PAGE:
The truth is that the lion’s share of the country’s greenhouse gas reductions happened right after 1990 when free market principles were implemented to revamp totally run-down Communist East Germany. Yet since the mass state intervention that is the Energiewende, Germany’s reductions have ground to a halt. In reality the country — under Merkel’s leadership — has not seen its emissions of greenhouse gases fall since the end of the last decade, 2009! Read here.

“Astronomical costs”

By any measure this is an astonishing failure of Communist dimensions. The WSJ editorial board writes of “astronomical costs” in return for nothing.

Read moreWall Street Journal Calls Merkel’s Energiewende “A Meltdown” Involving “Astronomical Costs”

The Boy Genius Tackling Energy’s Toughest Problem

The Boy Genius Tackling Energy’s Toughest Problem:

In the past year or so an unorthodox think-tank called Helena has been quietly bringing together an eclectic cross-section of brilliant individuals (mostly bright-eyed millennials) with ambitious goals. They’re focusing on the world’s biggest and most insurmountable problems: climate change and global security issues such as artificial intelligence, cryptocurrencies, and nuclear proliferation. The elite and edgy group includes Nobel laureates, Hollywood stars, technology entrepreneurs, human rights activists, Fortune-list executives, a North Korean refugee, and more, but one of Helena’s most unique members is undoubtedly the 23-year old nuclear physicist Taylor Wilson, once known as “the boy who played with fusion”.

Taylor Wilson garnered international attention from the science world in 2008 when he became the youngest person in history to produce nuclear fusion at just 14 years old, building a reactor capable of smashing atoms in a plasma core at over 500 million degrees Fahrenheit—40 times hotter than the core of the sun—in his parents’ garage. And this all happened after he built a bomb at the age of 10. As a child in Texarkana, Arkansas, Taylor became infatuated with nuclear science after trysts with biology, genetics and chemistry. At age 11, while his classmates were playing with Easy-Bake Ovens, Wilson was taking his crack at building a particle accelerator in an effort to makes homemade radioisotopes.

Read moreThe Boy Genius Tackling Energy’s Toughest Problem

Engineering Professor Believes German ‘Energiewende’ Close To Death As Inadequacies Become Glaring

Engineering Professor Believes German ‘Energiewende’ Close To Death As Inadequacies Become Glaring:

Just a few years ago, no party dared to express doubts over the Energiewende (Germany’s transition to green energies), or to question it for fear of being accused of environmental blasphemy and treason. But as the technical and economic problems of the Energiewende become ever more glaring, people and politicians are now speaking up.

One Germany engineering professor, Dr. Ing. Hans-Günter Appel, is now asking if the project “is near the end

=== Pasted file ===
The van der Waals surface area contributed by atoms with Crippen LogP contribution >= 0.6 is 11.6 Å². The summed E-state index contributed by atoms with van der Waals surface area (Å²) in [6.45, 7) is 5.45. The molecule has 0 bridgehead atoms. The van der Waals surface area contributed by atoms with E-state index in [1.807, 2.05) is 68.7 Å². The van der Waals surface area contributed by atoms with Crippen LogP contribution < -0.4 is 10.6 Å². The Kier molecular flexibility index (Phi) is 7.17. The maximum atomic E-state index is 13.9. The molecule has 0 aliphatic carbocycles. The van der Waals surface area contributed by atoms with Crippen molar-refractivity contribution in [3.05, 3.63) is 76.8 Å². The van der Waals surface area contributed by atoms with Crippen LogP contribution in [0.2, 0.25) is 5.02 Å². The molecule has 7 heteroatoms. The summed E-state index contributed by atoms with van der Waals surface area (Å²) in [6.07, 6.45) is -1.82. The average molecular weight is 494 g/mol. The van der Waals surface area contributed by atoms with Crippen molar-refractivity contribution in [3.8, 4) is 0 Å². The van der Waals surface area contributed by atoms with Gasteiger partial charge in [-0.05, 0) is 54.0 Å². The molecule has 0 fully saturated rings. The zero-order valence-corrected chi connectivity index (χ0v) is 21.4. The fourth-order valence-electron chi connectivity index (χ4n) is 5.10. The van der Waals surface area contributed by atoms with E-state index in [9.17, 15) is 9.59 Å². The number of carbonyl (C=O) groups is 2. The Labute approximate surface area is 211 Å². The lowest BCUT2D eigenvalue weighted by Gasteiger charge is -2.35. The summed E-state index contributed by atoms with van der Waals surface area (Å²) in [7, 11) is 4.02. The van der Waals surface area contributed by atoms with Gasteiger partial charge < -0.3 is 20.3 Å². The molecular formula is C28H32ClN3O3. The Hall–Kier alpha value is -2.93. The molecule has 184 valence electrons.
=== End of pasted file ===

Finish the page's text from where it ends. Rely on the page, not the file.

So far Germany has installed some 100,000 MW of wind and solar capacity, more than enough to more than supply the country during a windy and sunny day. But unfortunately the sun doesn’t shine 24 hours a day and the wind often stops blowing, sometimes for days and even weeks. They cannot be relied on. At times these two source of energy put out almost zero power.

Read moreEngineering Professor Believes German ‘Energiewende’ Close To Death As Inadequacies Become Glaring

Germany: Wind industry “threatening to implode” as subsidies end wiping out half or more of new plants

German wind industry “threatening to implode” as subsidies end wiping out half or more of new plants:

In Germany as 20 years of wind subsidies comes to an end in 2020, half to three quarters of the industry may disappear.

So many parallels with Australia. The Germans have had wind subsidies for 20 years, but even after two decades of support, the industry is still not profitable on a stand-alone basis. In 2016, some 4600MW of new wind plants were installed, but that may drop to one quarter as much by 2019 as subsidies shrink. According to Pierre Gosselin (August 31st, 2017) there are more wind protests, electricity prices are “skyrocketing” and “the grid has become riddled with inefficiencies and has become increasingly prone to grid collapses from unstable power feed in.”

Pierre Gosslin writes that “Germany is more in the green energy retreat mode”.

German flagship business daily “Handelsblatt” reported … how Germany’s wind energy market is now threatening to implode and as a result thousands of jobs are at risk. José Luis Blanco, CEO of German wind energy giant Nordex, blames the market chaos on “policymakers changing the rules“. Subsidies have been getting cut back substantially. The problem, Blanco says, is that worldwide green energy subsidies are being capped and wind parks as a result are no longer looking profitable to investors. The Handelsblatt writes that “things have never been this bad“.

Read moreGermany: Wind industry “threatening to implode” as subsidies end wiping out half or more of new plants